[Image Courtesy of The Firearm Blog]
In additive manufacturing, you start with a powdered metal alloy such as titanium, Inconel, stainless steel, or other material, and the computer-guided lasers “print” or weld the desired shape, fusing the powder into a solid metal surface where the laser hits it, and then the excess powder is collected and reused. A suppressor made in this way can include internal passages, vanes, shapes, and geometries that are impossible to make using baffles or even multi-axis CNC “subtractive” manufacturing (where you start with a billet of metal or other material and cut away the extra).
As a result, today’s advanced-alloy 3D-printed suppressors can feature much lower back pressure (the gases flowing back through the barrel into the action of the gun), muzzle flash, heat retention, and weight compared to traditional designs.
There are also 3D-printed monocore and baffle designs, usually for economy’s sake, but generally, a 3D-printed suppressor is not intended to be disassembled or have its components replaced, since they are typically “printed” all in one piece. You’re going to see many more companies investing in this technology over the coming years (one additive manufacturing machine capable of “printing” a suppressor from appropriate alloys runs about $500,000 to over $1M).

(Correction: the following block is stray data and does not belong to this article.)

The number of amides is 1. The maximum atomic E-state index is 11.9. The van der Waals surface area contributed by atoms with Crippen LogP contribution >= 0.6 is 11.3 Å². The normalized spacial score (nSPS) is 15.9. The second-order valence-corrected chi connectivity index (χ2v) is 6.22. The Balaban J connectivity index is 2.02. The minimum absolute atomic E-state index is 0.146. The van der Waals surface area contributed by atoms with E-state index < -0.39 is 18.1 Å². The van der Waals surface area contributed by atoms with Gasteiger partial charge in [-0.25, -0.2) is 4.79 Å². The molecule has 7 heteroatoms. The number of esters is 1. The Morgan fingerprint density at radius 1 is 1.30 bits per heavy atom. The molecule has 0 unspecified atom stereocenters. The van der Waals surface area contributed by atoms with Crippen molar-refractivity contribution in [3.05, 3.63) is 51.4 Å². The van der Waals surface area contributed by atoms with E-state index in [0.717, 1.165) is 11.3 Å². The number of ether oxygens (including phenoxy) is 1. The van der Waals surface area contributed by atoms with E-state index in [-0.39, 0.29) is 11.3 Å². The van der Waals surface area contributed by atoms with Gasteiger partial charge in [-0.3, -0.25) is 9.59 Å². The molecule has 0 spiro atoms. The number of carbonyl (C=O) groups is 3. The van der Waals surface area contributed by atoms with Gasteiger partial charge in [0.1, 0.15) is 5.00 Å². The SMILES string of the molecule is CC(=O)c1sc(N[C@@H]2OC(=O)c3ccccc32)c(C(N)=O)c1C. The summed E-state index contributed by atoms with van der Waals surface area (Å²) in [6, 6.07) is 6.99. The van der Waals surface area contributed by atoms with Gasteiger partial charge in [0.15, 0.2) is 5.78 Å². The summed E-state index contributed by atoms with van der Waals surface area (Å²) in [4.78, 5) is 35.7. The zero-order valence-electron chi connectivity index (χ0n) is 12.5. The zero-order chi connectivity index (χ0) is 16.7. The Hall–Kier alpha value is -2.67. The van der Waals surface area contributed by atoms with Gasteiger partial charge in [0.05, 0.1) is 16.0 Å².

Are silencers legal in the USA?
Yes, with some caveats and qualifications. At the time of this writing, silencers are legal for ownership by non-prohibited persons under federal law in all 50 states but are only legal under state law in 42 states. Silencers or suppressors are considered “NFA” items, meaning they fall under the purview of the 1934 National Firearms Act and Title II of the Gun Control Act of 1968 which regulate, on a federal level, items such as machine guns, short-barreled rifles, “sawed-off” shotguns, “destructive devices,” suppressors, and certain other firearms called “any other weapons” with certain characteristics deemed to be worthy of additional scrutiny and taxation.
These items can’t be transferred (sold, bought, or given) or manufactured without prior federal approval via a special business/manufacturing license or paperwork filed with the Department of the Treasury’s Bureau of Alcohol, Tobacco, and Firearms and the purchase of a special tax stamp for each item (see below).